That quiet demeanor carries over to the field, where Asomugha lets his play do the talking. “I don’t think I’ve seen a corner with a greater talent than his,” says former teammate Jarrod Cooper, who retired in August. “He makes it look so easy that you almost hate him for it. I’m over here running and sweating and he’s just taking two steps, knowing where the play is going. He’s very smart about the game.”

When his football days are over, Asomugha says he’s interested in a career in broadcasting or entertainment. For now, though, he’ll keep helping wherever he can. “I’ve always felt that I’m successful for a reason,” he says. “So I can help, whether that’s one individual or a group of people. That’s why I keep going with football. I the game and I’ll keep playing as long as I can, but ultimately there’s a different purpose.”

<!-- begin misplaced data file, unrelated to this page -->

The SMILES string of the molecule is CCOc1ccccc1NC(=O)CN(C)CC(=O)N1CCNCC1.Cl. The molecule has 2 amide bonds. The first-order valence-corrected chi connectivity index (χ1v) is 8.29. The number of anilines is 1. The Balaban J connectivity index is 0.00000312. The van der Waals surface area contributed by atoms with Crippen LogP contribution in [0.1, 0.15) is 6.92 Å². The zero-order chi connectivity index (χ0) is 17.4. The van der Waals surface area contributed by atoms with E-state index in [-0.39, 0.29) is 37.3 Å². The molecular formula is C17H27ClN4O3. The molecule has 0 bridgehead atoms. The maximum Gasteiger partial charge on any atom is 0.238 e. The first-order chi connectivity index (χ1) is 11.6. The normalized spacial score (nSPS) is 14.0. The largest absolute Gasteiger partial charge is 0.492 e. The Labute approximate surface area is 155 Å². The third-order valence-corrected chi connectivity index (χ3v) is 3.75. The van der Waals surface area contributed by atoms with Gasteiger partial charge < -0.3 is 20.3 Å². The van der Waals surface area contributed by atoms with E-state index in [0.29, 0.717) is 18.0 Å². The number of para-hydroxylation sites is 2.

Last season, Nnamdi was given the Raiders Commitment to Excellence Award and was recognized by Home Depot for his charity work. “It’s in his blood,” Lilian says. “You can say your children are good, but you really see when they are little how they’ll do when they’re older by how they act. He is gracious. That is him.”

Anna Katherine Clemmons is a reporter for ESPN The Magazine

(link to original ESPN article)-2008